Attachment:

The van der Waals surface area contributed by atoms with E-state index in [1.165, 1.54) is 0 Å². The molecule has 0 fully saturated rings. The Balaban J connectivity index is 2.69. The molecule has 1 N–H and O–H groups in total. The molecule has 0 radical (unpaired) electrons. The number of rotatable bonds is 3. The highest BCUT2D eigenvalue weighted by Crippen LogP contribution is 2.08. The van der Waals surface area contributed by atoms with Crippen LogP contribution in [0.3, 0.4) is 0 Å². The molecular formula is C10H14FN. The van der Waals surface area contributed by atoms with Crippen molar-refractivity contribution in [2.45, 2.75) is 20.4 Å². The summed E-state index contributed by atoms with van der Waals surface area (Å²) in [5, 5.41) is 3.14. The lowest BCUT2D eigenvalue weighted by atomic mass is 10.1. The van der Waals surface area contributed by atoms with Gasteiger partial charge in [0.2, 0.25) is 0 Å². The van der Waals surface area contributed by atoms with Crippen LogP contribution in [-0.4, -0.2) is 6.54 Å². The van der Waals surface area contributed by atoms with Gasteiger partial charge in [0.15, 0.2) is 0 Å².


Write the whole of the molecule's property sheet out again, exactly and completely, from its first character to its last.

The van der Waals surface area contributed by atoms with E-state index in [1.165, 1.54) is 0 Å². The molecule has 0 fully saturated rings. The Balaban J connectivity index is 2.69. The molecule has 1 N–H and O–H groups in total. The molecule has 0 radical (unpaired) electrons. The number of rotatable bonds is 3. The highest BCUT2D eigenvalue weighted by Crippen LogP contribution is 2.08. The van der Waals surface area contributed by atoms with Crippen LogP contribution in [0.3, 0.4) is 0 Å². The molecular formula is C10H14FN. The van der Waals surface area contributed by atoms with Crippen molar-refractivity contribution in [2.45, 2.75) is 20.4 Å². The summed E-state index contributed by atoms with van der Waals surface area (Å²) in [5, 5.41) is 3.14. The lowest BCUT2D eigenvalue weighted by atomic mass is 10.1. The van der Waals surface area contributed by atoms with Gasteiger partial charge in [0.2, 0.25) is 0 Å². The van der Waals surface area contributed by atoms with Crippen LogP contribution in [-0.4, -0.2) is 6.54 Å². The van der Waals surface area contributed by atoms with Gasteiger partial charge in [0.15, 0.2) is 0 Å².